In 1634, Charles I of England ordered construction of the largest ship in the world, Sovereign of the Seas. Royal Caribbean International drew on this bit of history in 1989, to christen its own 2500 passenger, 74,000 ton Sovereign of the Seas. This was the largest cruise ship of its time, and the race was on.
The 2758 berth, 102,000 GRT Carnival Victory dwarfs the 900 berth, 21,909 GRT Regal Empress.
Although many travelers say "Oh, I would never sail on one of those floating glass boxes," the overwhelming occupancy success of the new larger ships tells a different story. Sailing on the new megaships, about 60,000 tons or more, can be intoxicating -- Las Vegas with an ocean view, sailing to exotic ports, at bargain rates.
The cruise industry is the fastest growing segment of the travel industry, achieving more than 1000 percent growth since 1970, when an estimated 500,000 people took a cruise. In the year 2000, nearly 6.5 million people cruised. The North American cruise industry's growth is also reflected in the significant increase in passenger capacity. In 1978, Carnival Cruise Lines' visionary founder, the late Ted Arison, shocked the cruise industry with an announcement of plans to build the Tropicale, a brand new cruise ship with over 1000 berths. Soon, the leaders in the cruise industry all had the same idea for future expansion, and a trend began. The word was out: bigger is better.
During the 1980s, forty new ships were built. In the 90s, nearly eighty ships made their debut. During the next five years, the cruise industry will introduce at least fifty-two new luxury liners. Among these will be megaliners that will accommodate more than three thousand passengers.
The intense competition and overbuilding in the market keep the fares well below the true fair value. The present level of cruise fares has remained stable for at least fifteen years. In the same period, hotel rates have increased at least fifty percent. Why? The cruise industry is committed to selling the sea. Their whole point is to lure people from Las Vegas to the joy of cruising.
The focus of the industry is on bigger and better luxurious mega cruise ships, often costing as much as four hundred million dollars each. Lavish showrooms featuring glamorous productions, opulent dining rooms, Las Vegas style gaming, cyberspace centers, full health spas, and multiple recreation choices are standard features. Royal Caribbean International's largest ships, Voyager of the Seas and Explorer of the Seas, even offer rock climbing, ice skating, basketball, roller-blading and miniature golf. Add private verandas to many cabins and you have a very compelling argument for cruising.
To maintain their market share, cruise industry leaders claim they need the bigger ships to offer all the most requested activities and services. Gone are the days of those manageable seven hundred passenger cruise ships of twenty years ago. Although Crystal Cruises has very loyal repeat passengers on their smaller ships, they have not been players in the same capacity as the giants. Their passengers have been very happy to pay premium prices for exclusiveness and superior service. But even they have recently announced plans for a new 68,000-ton luxury cruise ship.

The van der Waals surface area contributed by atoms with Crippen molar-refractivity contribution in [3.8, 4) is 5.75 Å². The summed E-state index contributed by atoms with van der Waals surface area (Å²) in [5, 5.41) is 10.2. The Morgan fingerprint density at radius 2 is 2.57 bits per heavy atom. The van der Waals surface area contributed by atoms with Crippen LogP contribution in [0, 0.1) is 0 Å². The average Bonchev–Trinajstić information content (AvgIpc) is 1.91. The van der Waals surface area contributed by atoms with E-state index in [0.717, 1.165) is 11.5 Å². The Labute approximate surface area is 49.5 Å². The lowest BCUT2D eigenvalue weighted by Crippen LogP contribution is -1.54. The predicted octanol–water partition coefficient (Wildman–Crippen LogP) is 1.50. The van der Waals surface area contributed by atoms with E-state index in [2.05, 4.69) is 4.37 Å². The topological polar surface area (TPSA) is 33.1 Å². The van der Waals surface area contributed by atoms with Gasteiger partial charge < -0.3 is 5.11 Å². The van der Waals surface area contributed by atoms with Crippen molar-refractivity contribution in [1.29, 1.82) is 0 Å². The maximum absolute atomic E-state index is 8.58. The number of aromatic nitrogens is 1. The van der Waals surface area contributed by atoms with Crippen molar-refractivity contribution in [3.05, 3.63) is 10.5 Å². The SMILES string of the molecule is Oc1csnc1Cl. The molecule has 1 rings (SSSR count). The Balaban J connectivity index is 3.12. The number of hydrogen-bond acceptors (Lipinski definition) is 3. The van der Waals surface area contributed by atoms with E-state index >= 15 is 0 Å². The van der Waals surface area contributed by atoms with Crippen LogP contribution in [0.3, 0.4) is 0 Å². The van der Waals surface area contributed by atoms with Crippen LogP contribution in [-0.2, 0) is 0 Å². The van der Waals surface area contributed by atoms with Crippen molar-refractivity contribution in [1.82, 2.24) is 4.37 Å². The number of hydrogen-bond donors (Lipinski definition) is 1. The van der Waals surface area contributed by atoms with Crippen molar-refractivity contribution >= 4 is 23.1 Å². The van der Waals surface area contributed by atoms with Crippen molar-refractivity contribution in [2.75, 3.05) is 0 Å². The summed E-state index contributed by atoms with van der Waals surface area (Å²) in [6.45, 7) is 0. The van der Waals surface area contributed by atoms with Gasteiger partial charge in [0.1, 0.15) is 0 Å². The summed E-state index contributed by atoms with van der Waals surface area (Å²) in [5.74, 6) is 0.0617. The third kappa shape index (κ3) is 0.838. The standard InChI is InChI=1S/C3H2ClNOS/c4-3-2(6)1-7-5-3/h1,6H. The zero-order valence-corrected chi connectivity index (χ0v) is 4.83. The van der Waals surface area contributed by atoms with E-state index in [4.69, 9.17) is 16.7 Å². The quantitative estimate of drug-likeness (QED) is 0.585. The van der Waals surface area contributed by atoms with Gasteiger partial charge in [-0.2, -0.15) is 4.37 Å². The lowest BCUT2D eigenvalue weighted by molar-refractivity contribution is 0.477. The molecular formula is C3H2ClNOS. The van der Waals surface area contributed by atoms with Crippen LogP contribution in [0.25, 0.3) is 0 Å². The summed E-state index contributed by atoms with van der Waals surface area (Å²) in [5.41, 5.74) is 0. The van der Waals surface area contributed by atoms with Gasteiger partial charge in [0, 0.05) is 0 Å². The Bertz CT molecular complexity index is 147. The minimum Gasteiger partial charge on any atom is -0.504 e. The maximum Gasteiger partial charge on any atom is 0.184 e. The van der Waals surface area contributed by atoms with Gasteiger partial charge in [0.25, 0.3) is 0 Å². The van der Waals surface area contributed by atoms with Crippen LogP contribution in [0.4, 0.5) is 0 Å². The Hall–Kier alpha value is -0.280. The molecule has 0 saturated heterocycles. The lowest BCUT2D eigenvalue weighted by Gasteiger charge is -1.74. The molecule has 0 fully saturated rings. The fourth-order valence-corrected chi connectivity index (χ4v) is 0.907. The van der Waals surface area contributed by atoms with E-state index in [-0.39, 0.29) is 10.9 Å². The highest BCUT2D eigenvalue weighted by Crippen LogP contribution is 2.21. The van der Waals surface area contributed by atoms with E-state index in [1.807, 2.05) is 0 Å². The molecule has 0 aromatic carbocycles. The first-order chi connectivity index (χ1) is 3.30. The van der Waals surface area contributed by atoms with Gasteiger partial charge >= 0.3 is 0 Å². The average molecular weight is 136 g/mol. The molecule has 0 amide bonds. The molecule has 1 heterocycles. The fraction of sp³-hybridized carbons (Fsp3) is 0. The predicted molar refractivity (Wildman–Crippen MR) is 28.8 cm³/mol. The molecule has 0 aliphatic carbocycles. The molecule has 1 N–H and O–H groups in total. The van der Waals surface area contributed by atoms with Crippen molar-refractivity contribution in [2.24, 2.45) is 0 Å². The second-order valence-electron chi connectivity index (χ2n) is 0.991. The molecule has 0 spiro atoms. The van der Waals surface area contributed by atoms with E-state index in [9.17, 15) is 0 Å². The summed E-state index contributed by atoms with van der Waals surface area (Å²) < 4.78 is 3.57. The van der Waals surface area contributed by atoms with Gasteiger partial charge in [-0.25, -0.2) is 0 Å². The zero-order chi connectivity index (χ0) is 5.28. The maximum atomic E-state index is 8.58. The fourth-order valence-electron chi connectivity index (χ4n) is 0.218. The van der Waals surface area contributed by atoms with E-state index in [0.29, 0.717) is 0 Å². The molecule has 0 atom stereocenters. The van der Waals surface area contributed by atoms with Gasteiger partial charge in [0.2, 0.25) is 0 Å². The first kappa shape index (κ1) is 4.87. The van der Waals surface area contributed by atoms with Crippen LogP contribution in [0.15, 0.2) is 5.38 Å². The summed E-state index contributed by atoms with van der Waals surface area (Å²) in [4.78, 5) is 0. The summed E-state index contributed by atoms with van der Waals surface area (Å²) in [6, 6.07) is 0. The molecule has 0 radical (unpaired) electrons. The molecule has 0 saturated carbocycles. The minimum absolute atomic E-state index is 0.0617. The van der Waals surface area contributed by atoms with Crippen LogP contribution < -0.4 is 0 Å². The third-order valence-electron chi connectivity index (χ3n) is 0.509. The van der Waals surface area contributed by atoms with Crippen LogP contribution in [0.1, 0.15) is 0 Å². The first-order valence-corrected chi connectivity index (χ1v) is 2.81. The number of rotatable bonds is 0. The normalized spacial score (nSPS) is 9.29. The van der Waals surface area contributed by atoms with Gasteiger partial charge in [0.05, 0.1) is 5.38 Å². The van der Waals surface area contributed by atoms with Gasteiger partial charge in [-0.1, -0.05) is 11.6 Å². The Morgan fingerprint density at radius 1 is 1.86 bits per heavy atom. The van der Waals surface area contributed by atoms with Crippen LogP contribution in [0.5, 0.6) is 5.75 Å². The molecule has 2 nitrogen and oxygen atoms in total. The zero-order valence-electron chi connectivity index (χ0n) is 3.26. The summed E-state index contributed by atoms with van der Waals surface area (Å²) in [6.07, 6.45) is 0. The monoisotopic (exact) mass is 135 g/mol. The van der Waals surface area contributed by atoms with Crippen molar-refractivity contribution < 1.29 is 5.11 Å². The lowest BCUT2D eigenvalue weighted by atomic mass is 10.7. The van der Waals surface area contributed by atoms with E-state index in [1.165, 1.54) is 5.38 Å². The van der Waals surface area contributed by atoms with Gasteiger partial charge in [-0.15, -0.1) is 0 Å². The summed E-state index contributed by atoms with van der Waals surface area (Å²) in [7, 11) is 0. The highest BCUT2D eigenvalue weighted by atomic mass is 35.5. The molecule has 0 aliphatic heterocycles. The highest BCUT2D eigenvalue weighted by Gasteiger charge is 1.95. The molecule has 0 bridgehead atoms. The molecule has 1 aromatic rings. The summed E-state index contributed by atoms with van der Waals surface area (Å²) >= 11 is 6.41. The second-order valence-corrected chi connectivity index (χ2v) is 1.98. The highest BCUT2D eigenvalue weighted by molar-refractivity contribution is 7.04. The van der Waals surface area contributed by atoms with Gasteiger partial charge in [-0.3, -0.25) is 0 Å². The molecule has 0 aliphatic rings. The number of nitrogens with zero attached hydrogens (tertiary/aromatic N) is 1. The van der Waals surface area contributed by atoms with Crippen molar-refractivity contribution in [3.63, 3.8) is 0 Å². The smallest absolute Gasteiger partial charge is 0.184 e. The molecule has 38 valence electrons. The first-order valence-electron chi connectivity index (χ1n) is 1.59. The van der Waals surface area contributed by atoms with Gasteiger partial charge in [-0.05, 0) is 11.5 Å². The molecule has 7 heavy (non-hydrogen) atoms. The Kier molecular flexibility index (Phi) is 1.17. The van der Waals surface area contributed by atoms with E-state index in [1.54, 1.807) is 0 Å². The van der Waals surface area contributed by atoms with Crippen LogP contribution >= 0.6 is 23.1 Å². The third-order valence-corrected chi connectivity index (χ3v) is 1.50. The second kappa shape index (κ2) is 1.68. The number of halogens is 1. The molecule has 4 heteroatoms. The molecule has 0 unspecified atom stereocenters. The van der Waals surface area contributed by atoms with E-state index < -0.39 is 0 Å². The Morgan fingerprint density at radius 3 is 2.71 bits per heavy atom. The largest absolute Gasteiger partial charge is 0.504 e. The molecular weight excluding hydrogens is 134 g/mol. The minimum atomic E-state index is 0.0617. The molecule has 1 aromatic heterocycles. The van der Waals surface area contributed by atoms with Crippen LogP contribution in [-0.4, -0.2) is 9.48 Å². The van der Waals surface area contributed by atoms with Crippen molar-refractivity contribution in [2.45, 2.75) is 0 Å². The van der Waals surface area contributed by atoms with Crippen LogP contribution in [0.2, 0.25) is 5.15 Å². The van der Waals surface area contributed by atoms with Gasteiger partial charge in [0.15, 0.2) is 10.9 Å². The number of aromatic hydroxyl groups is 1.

The biggest mama planned in the cruise industry is the Cunard project, the Queen Mary2. This 150,000-ton ship planned for launch in 2003, will be built in France at a cost of approximately $780 million. Seventeen decks in height, it will not only be the longest but also the widest passenger ship in the world.
Twenty years ago cruising was truly a limited, expensive vacation option for most travelers. The industry did nothing to dispel its stodgy reputation as only for the "newly wed or nearly dead." The new megaship's can now provide passengers with the service and activities that become more than just a relaxing mode of transportation -- the ship becomes a destination in itself. A cruise adventure can be a unique and satisfying escape from the everyday world.
The big players are:
Carnival Victory passengers find a spot in the sun.
The cruise industry's commitment to added capacity is based largely on the tremendous growth potential of cruising. With eighty-nine percent of U.S. adults having never cruised, there remains an enormous untapped market for cruises. Following is a list of the ships scheduled to debut.
Photos courtesy of Jack White.
Jack and Toni White of Rancho Mirage, California have, for many years, been freelance travel writers specializing in cruise travel. Their articles have appeared in newspapers throughout the United States and Canada, including the Chicago Tribune, Dallas Morning News, and Vancouver Sun. Prestigious Palm Springs Life magazine published their article on filming the movie "Out to Sea" on the Holland America Line Westerdam. They also write regularly for Mature Living and Plus, formerly Senior Life.
Jack graduated from USC as an architect. His background in architecture allows him to review, write, and produce photographs from a unique perspective. Toni attended UCLA after graduating from Hollywood High School where she had been the Feature Editor of the Hollywood High School News, where one of the writers was comedienne Carole Burnett. Toni lived abroad for many years in South America and in the UK and has a familiarity with different cultures that influences her writing. The Whites love to travel and especially want to share their passion for cruising with you.
Toni & Jack White may be reached at: JACNTONI@aol.com.
If you have any questions, comments or suggestions, please